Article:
4th Honeybee behaviour revision post: social organisation of the colony

Another revision post for my BBKA Module 6 Honeybee Behaviour exam on Saturday.

Section 6.5: the social organisation of the honeybee colony including worker policing

Honeybee colonies rely on large numbers of more or less sterile individuals working together to raise young and look after the colony’s needs on behalf of a few reproductives, the queen and the drones. The colony system is based on individuals belonging to one of three castes, with labour divided up accordingly…

The Queen:

The star of the show, the colony’s egg laying machine.  The diploid (two sets of chromosomes) queen lays day and night during the spring and summer, with only short breaks to feed and rest.

Queen Lavender perched on Emma's finger

The queen has certain weapons to keep the egg laying to herself. 9-ODA (9-oxodec-2-enoic acid) is the main component of her ‘queen substance’ pheromone mix which inhibits the workers building queen cells and worker ovary development. The system usually works well, with a queen-right colony having on average only 0.1% of the workers producing adult males and only 0.01% of the workers having full-sized eggs in their ovaries.

Should the colony lose its queen, the absence of queen substance and a lack of pheromone given off by growing brood will cause the workers to raise a final set of drone sons. Eggs laid by workers can be spotted because their abdomens are too short to reach the bottom of the cell, so the eggs will be stuck to the side. More than one egg may be laid in a cell and they are laid in a haphazard, spotty manner rather than the methodical, neat laying pattern of the queen’s rows of eggs. In a queen-right colony workers will police the eggs, removing and eating eggs laid by their worker sisters because they will not smell of the queen’s pheromones.

A queen’s pheromones also stimulate comb construction and foraging in general, particularly for pollen. The minimum number of worker bees required to be together before comb building begins is lowest (50 bees) in the presence of a laying queen and progressively increases in the presence of a virgin queen (75 bees) and a dead queen (200-300). Queenless bees build no new comb no matter how big the colony is.

A honeybee queen and her court. The workers take it in turns to feed, lick and groom the queen, picking up some of her pheromones as they do so. They will then go on to touch other worker bees, helping to distribute queen substance around the colony.

The Worker:

Also diploid, workers live for about 40 days in the summer, taking on jobs in a sequence moving gradually out from the brood nest into the outside world. Winter worker bees can live for several months as they spend most of their time clustering in the hive, conserving their energy so they can survive to spring.

Bee on blue flower 2

The Drone:

The laziest colony members, drones are male and haploid, possessing only one set of chromosomes from an unfertilised egg. They have no father, only a grandfather. Although drones make little contribution to everyday colony life, their only purpose being to mate with a young queen, some beekeepers feel the workers like having drones around and handle differently if drones are removed. There is also some evidence that their large bodies can help keep brood warm in cold weather.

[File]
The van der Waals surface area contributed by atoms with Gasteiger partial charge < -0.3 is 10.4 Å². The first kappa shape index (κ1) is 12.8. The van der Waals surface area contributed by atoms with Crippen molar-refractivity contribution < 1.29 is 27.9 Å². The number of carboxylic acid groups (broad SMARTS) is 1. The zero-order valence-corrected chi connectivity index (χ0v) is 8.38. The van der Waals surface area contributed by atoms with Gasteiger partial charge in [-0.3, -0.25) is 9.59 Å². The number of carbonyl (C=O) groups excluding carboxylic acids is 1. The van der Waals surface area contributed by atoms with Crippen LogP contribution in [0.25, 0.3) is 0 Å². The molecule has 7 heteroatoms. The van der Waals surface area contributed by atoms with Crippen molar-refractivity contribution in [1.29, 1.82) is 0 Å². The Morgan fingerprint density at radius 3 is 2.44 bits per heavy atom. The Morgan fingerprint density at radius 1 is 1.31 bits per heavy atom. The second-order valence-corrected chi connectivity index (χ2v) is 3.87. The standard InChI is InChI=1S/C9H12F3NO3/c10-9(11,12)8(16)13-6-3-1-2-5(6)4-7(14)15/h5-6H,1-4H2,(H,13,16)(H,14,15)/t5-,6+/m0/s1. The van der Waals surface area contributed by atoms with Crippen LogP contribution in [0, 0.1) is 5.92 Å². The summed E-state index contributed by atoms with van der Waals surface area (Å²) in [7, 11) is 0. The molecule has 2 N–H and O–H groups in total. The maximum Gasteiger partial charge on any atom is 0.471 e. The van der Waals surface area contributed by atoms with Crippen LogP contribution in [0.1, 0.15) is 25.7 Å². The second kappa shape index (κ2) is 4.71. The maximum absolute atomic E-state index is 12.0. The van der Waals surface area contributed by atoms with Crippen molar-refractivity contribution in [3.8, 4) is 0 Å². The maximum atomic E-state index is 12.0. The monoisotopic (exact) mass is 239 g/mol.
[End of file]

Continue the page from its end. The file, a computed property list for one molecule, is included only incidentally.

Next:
To help them fulfil their role as mating machines, drones are big with strong abdominal and flight muscles. They have larger antennae carrying ten times as many sense organs as those of a worker, helping them detect the wafting pheromone of a young queen up in the sky. Having found a queen by scent, the drone’s enormous eyes come into play, helping him keep her in sight as he flies up behind her for mating.

Drones will often pay visits to neighbouring hives, perhaps in the hope that they may find a virgin queen to get a head start on the chase once she leaves.

A handsome drone in prime mating condition, his chunky thorax almost looking like a lion’s mane. Was he successful? We’ll never know.

Drone face

More revision/Module 6 themed posts:

About Emily Scott

I am a UK beekeeper who has recently moved from London to windswept, wet Cornwall. I first started keeping bees in the Ealing Beekeepers Association’s local apiary in 2008, when I created this blog as a record for myself of my various beekeeping related disasters and - hopefully! - future successes.
This entry was posted in Bee behaviour, Bee biology, Exams and tagged , . Bookmark the permalink.

5 Responses to 4th Honeybee behaviour revision post: social organisation of the colony

  1. Pingback: BBKA module 6 honeybee behaviour: 6.5 Social organisation of a honeybee colony | Miss Apis Mellifera

  2. solarbeez says:

    Great photos, especially the queen ones.
    I just read that the queen can lay DIPLOID males…not sure why, because they get eaten in the larva stage by the workers.
    I love to read about the social organization of honey bees. It’s so fascinating. Thanks for posting.


    • Emily Heath says:

      Interesting, I hadn’t heard before that the queen can lay diploid males. I did a bit of googling after reading your comment and it seems it’s linked with inbreeding. They must smell different for the workers to be able to identify them.


  3. Jacobus L Joubert says:

    I thankyou for all your hardwork. I learn from it. Are there anymore moduls available ?


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